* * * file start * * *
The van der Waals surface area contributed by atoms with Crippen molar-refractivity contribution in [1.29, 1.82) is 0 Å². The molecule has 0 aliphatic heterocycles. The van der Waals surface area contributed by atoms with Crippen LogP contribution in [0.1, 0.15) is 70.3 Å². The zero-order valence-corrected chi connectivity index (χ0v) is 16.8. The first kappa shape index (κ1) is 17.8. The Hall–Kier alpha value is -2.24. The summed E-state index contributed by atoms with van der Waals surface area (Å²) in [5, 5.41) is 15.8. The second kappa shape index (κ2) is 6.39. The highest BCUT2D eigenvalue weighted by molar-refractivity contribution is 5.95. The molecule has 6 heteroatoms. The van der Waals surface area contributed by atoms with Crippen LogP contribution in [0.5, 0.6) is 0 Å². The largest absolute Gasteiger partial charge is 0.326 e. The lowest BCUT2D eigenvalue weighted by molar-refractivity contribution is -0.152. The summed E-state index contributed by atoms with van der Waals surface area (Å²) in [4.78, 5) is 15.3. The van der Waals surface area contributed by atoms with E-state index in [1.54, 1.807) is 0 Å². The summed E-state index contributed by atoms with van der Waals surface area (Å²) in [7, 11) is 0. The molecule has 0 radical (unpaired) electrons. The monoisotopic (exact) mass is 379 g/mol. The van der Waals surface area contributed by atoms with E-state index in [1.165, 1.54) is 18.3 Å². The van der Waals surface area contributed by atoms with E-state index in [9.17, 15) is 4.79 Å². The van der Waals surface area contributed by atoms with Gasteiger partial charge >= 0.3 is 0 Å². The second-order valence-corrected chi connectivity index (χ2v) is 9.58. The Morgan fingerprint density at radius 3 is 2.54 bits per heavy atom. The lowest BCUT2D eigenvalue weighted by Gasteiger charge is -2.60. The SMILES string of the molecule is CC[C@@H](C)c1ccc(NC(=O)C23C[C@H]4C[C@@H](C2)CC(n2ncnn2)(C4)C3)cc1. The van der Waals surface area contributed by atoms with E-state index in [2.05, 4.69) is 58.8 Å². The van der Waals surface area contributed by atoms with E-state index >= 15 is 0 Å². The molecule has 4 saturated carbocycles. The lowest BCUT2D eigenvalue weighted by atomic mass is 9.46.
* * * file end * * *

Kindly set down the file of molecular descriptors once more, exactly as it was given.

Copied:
The van der Waals surface area contributed by atoms with Crippen molar-refractivity contribution in [1.29, 1.82) is 0 Å². The molecule has 0 aliphatic heterocycles. The van der Waals surface area contributed by atoms with Crippen LogP contribution in [0.1, 0.15) is 70.3 Å². The zero-order valence-corrected chi connectivity index (χ0v) is 16.8. The first kappa shape index (κ1) is 17.8. The Hall–Kier alpha value is -2.24. The summed E-state index contributed by atoms with van der Waals surface area (Å²) in [5, 5.41) is 15.8. The second kappa shape index (κ2) is 6.39. The highest BCUT2D eigenvalue weighted by molar-refractivity contribution is 5.95. The molecule has 6 heteroatoms. The van der Waals surface area contributed by atoms with Crippen LogP contribution in [0.5, 0.6) is 0 Å². The largest absolute Gasteiger partial charge is 0.326 e. The lowest BCUT2D eigenvalue weighted by molar-refractivity contribution is -0.152. The summed E-state index contributed by atoms with van der Waals surface area (Å²) in [4.78, 5) is 15.3. The van der Waals surface area contributed by atoms with E-state index in [1.54, 1.807) is 0 Å². The summed E-state index contributed by atoms with van der Waals surface area (Å²) in [7, 11) is 0. The molecule has 0 radical (unpaired) electrons. The monoisotopic (exact) mass is 379 g/mol. The van der Waals surface area contributed by atoms with E-state index in [1.165, 1.54) is 18.3 Å². The van der Waals surface area contributed by atoms with E-state index in [9.17, 15) is 4.79 Å². The van der Waals surface area contributed by atoms with Gasteiger partial charge >= 0.3 is 0 Å². The second-order valence-corrected chi connectivity index (χ2v) is 9.58. The Morgan fingerprint density at radius 3 is 2.54 bits per heavy atom. The lowest BCUT2D eigenvalue weighted by Gasteiger charge is -2.60. The SMILES string of the molecule is CC[C@@H](C)c1ccc(NC(=O)C23C[C@H]4C[C@@H](C2)CC(n2ncnn2)(C4)C3)cc1. The van der Waals surface area contributed by atoms with E-state index in [2.05, 4.69) is 58.8 Å². The van der Waals surface area contributed by atoms with E-state index >= 15 is 0 Å². The molecule has 4 saturated carbocycles. The lowest BCUT2D eigenvalue weighted by atomic mass is 9.46.